"In my mind, the greatest challenge was restoring the Main Reading Room, and doing it on time -- there was pressure to reopen it on time -- all within schedule and within budget," Mr. Arthur said. The Main Reading Room closed for renovation in December 1987 and reopened June 3, 1991 (see chronology on page 180).
"There was a lot of work to do. We had to install a new electrical system, replace the old card catalog with a new reference center, build new desks to match the old ones, repair and paint the walls, do all of the decorative painting, and build the glassed-in Visitors' Gallery," Mr. Arthur said.
All of the marble in the Great Hall had to be cleaned, the three-story coffered ceiling over center court had to be redone for the first time in its history (the side bay ceilings were restored during the 1960s), and all of the fine art had to be cleaned and restored. Most of this work was done from scaffoldings. From floors to ceilings, craftsmen cleaned all of the Great Hall's marble by applying a paste-like poultice of compounds that leached out stains and dirt. What emerged after applying the poultice to all marble surfaces, wrapping it, timing it, and then removing the compound and cleaning the marble, were surfaces as snowy bright as alpine outcroppings.
To paint the most ornate, historically significant spaces -- generally, those that face the Capitol on the west -- researchers used electron microscopy to examine 100-year-old paint pigment to determine the original colors, long masked by subsequent patching and painting. One such area repainted with the precise colors of the originals is the ornate corridor and adjacent "special meeting rooms" located in the first-floor northwest curtain, where Library officials once worked in offices known as "mahogany row."
The Members' Room in the first-floor southwest curtain presented a special challenge. "The fabric that covered the walls high above the oak paneling was long missing, and it took some detective work to find the original color," Mr. Arthur said. Scalamandre fabric company researchers found the color and produced the similar soft green brocade that now covers the walls.
Another challenge, not only in this room but throughout the Jefferson, was to plan concealed pathways to carry data and voice communication cables, as well as electrical power wires, to outlets for computers, telephones, copy and fax machines and lamps. In the Main Reading Room and the adjacent Computer Catalog Center, more than 100 miles of fiber optic cables, which connect to LC's mainframes and the Internet, lead to laptop computer plug-ins at readers' desks and outlets for big personal computers.
"One of the main points [of the renovation] was to bring the Library buildings into the computer age," Mr. Arthur said. "We had to develop ways to get wires to computers via paths that didn't exist before, and we wanted it to look like they weren't there."
Architects solved this problem by creating four different styles of metal extrusions, which look like the original cast iron or wood baseboards and moldings, and painting them to match the original color. Wires run through these to power outlets. Readers' tables and desks also conceal wires.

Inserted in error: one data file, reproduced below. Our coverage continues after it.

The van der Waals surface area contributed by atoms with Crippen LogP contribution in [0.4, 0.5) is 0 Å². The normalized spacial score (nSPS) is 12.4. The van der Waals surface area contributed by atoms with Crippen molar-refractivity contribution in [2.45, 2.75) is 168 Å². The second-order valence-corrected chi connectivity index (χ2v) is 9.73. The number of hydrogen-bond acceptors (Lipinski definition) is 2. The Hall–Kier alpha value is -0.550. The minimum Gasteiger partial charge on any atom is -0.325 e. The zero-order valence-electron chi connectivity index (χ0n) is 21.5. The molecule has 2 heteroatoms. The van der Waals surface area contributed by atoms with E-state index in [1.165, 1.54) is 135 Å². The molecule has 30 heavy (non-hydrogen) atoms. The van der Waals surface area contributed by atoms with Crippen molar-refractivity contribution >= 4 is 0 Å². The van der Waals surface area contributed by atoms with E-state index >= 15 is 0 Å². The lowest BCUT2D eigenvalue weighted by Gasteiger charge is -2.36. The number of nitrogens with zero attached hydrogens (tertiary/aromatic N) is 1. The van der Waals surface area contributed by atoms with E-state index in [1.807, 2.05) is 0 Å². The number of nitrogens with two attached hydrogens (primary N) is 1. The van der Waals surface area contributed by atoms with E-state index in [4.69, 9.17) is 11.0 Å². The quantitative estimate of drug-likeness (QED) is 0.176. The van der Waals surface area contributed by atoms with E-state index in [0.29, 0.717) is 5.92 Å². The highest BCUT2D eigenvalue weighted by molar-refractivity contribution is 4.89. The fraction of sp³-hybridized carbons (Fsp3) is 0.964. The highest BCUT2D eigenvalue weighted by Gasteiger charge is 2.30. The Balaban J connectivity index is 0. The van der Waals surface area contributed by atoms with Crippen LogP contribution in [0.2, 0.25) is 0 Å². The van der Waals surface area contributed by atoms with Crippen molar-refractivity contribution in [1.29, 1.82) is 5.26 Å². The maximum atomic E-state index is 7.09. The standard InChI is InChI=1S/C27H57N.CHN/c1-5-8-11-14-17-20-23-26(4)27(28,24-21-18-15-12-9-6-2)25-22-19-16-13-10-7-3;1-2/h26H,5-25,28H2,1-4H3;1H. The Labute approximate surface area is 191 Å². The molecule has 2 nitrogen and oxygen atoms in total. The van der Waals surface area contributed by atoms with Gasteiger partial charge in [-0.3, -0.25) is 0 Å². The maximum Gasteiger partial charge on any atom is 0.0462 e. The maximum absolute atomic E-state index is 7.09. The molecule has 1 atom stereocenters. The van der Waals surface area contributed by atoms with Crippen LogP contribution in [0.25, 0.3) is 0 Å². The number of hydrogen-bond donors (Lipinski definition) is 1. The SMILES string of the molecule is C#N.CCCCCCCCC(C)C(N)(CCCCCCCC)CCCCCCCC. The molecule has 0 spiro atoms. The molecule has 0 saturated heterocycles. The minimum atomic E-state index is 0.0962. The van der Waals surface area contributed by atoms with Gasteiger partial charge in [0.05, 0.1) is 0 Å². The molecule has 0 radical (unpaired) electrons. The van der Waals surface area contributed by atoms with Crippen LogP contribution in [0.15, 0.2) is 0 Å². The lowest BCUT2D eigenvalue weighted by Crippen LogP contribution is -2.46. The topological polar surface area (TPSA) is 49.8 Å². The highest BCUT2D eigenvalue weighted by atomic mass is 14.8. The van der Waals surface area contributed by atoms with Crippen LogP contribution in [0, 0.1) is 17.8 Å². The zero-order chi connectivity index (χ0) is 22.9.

The architects also had to design a false vaulted ceiling in the Sales Shop, in order to provide for lights over the sales counter, and its companion space on the south side of the entrance hall. They suspended ceilings above the colonnades, in order to provide overhead lights for the second-level offices.
Architects also had to overcome the logistical nightmare of having to work in buildings still occupied by Library staff. "One of the most challenging things overall was that the buildings had to be half occupied during construction," Mr. Arthur said. "We had to slice the buildings in half and create two projects out of one, so that the staff could work in one half while we restored the other half. This created problems of dust, noise and security."
Then, there were the hidden problems, such as asbestos and lead paint, which the architects had anticipated but could not comprehend fully until construction began. Asbestos, which was used as an insulating material during the 19th century, and lead, a common ingredient in old paint, are hazardous materials and required special handling.
"We could not know the extent of asbestos in the buildings until we started investigating hidden conditions," Mr. Arthur said, adding that as the project progressed, the AOC, in cooperation with Library health and safety officers and worried LC union representatives, developed procedures for removing asbestos safely and testing spaces for safe reoccupancy.
"In historical preservation, dealing with a building of this enormity, you are constantly going to find conditions you did not expect, that vary. You have to be able to adapt, to think in the field, to overcome roadblocks and hassles," Mr. Arthur said.
After walking through the renovated space on Friday, April 11, in preparation for the Librarian's April 14 taping for "CBS Sunday Morning" with host Charles Osgood, and seeing how the space looked upon completion, Mr. Arthur commented: "This historic preservation project was enormously satisfying to the entire team.
"There is no way to describe the immense satisfaction we all feel of looking at the finished product and knowing, 'This is what those people thought; this is what they envisioned. This is why they did it.'"